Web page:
The S-VHS format has been enjoying a modest revival over the past five years since JVC bought the price down to put it in with contention with top end VHS video recorders. The HR-S6856, in common with most recent S-VHS machines uses 'Expansion Technology' (ET) to record high quality S-VHS video material on regular VHS tape, neatly sidestepping one of the formats main disadvantages namely the need to use specialised and costly high-performance blank tape.

 

 

---NEW PARA---

 

As a matter of interest Super VHS video recorders have always been able to do this but were prevented from do so by an ‘ident hole’ in S-VHS cassettes, which determined the VCRs recording mode. However, soon after the format was introduced in the early 1980s it was discovered that by carefully drilling a hole in a normal VHS cassette it was possible to fool the machine into thinking it was an S–VHS cassette. Inevitably the use of lower quality tape results in a small increase in noise but this is more than offset by the format’s broader bandwidth, which results in more detail and crisper colours.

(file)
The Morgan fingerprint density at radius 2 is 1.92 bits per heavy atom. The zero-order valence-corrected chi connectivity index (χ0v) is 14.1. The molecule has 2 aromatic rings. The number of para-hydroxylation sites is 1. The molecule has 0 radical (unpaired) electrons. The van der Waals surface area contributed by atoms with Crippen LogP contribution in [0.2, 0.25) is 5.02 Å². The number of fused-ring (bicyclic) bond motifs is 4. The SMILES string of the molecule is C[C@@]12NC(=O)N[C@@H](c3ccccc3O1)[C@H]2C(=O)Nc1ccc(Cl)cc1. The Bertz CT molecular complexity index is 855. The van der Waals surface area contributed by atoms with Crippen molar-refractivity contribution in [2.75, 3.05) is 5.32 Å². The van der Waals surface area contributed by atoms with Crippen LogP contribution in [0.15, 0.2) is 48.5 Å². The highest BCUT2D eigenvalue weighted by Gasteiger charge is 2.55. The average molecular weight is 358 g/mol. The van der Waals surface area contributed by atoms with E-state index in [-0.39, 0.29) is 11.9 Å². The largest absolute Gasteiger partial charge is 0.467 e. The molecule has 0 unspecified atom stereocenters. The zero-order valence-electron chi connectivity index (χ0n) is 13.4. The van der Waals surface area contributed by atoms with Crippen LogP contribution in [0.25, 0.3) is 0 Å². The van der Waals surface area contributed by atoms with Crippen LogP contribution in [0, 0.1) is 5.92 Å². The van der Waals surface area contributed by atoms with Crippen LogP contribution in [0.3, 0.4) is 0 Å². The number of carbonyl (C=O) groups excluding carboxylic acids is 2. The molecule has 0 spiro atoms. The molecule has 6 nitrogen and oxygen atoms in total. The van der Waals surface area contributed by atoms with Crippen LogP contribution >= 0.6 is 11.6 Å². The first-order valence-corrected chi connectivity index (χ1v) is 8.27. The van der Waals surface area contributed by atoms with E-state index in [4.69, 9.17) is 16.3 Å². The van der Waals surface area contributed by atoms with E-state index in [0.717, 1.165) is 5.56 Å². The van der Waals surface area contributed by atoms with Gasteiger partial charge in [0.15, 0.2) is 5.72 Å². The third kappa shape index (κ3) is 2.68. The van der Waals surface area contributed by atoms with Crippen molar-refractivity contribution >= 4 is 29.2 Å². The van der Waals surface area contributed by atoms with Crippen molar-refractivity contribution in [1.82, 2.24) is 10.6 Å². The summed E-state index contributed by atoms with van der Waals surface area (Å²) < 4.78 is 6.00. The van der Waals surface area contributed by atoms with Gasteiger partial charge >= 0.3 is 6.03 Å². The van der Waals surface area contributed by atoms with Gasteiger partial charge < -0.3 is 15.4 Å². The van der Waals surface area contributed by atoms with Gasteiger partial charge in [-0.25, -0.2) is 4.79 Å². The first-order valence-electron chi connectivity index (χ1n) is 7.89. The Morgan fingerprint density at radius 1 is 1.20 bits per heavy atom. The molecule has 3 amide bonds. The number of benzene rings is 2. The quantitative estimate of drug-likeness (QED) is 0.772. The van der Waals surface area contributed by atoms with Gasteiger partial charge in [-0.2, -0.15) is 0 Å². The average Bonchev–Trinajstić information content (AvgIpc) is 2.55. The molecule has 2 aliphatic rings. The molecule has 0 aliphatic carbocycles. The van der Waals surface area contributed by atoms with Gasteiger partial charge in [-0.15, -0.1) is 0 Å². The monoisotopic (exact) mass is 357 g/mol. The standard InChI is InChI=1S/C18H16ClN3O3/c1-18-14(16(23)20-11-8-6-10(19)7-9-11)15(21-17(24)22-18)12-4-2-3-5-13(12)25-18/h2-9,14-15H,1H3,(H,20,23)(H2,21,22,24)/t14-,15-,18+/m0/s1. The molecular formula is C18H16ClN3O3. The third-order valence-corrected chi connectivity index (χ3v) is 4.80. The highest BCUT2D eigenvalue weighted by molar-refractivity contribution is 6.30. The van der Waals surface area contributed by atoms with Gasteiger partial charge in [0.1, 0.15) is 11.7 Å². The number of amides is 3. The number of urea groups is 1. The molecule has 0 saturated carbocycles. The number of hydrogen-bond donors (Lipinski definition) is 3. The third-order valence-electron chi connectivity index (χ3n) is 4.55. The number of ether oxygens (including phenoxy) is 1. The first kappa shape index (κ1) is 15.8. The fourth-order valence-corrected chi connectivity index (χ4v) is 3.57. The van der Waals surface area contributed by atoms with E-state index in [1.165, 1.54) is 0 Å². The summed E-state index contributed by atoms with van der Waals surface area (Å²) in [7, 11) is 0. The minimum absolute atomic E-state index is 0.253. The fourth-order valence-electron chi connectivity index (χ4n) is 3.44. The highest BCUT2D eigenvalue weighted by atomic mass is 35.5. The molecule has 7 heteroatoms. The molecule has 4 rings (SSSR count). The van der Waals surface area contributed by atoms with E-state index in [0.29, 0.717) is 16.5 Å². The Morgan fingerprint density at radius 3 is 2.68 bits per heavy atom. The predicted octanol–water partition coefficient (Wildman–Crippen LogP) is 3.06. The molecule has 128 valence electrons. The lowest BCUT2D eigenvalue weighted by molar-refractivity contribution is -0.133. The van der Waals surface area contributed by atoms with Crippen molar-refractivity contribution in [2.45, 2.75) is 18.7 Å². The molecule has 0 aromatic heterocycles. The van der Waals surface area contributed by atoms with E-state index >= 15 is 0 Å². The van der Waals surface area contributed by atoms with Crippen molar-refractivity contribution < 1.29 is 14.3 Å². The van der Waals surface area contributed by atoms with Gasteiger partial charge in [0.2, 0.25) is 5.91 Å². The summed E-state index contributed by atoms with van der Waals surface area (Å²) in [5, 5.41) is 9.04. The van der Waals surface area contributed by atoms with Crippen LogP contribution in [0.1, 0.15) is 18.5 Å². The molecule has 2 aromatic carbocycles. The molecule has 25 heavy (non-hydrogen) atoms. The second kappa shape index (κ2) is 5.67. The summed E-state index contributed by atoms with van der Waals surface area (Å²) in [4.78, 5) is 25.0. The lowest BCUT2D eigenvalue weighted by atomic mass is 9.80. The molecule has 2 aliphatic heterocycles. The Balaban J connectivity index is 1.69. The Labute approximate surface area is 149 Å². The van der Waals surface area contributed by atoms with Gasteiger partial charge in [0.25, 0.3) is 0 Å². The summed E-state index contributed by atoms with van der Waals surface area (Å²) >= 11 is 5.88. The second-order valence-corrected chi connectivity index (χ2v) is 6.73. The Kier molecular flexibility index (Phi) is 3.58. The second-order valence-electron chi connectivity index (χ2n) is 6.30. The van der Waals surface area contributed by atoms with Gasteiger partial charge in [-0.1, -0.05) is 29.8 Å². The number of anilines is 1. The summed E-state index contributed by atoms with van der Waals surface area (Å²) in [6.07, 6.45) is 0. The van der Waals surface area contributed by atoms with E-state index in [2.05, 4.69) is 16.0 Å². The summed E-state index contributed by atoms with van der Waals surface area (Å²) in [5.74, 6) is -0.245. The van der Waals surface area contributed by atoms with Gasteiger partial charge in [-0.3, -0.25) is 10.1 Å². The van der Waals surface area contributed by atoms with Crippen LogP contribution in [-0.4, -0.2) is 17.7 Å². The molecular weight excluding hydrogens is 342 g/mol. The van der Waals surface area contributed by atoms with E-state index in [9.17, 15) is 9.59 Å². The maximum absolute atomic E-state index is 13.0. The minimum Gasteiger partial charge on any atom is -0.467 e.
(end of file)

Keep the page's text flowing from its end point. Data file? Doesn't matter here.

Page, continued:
---END NEW PARA---

 

JVC product styling has tended to be unremarkable, especially its video recorders and although the S6856's front panel is a bit of an odd shape it doesn't look half bad with its translucent green fascia cladding – shades of Philips Cool Green perhaps – and this particular model is designed to blend in with JVC's Futurevision and Cinema 100 range of AV components. Incidentally it's also available with blue tinted (S6857) and clear (S6855) front panels.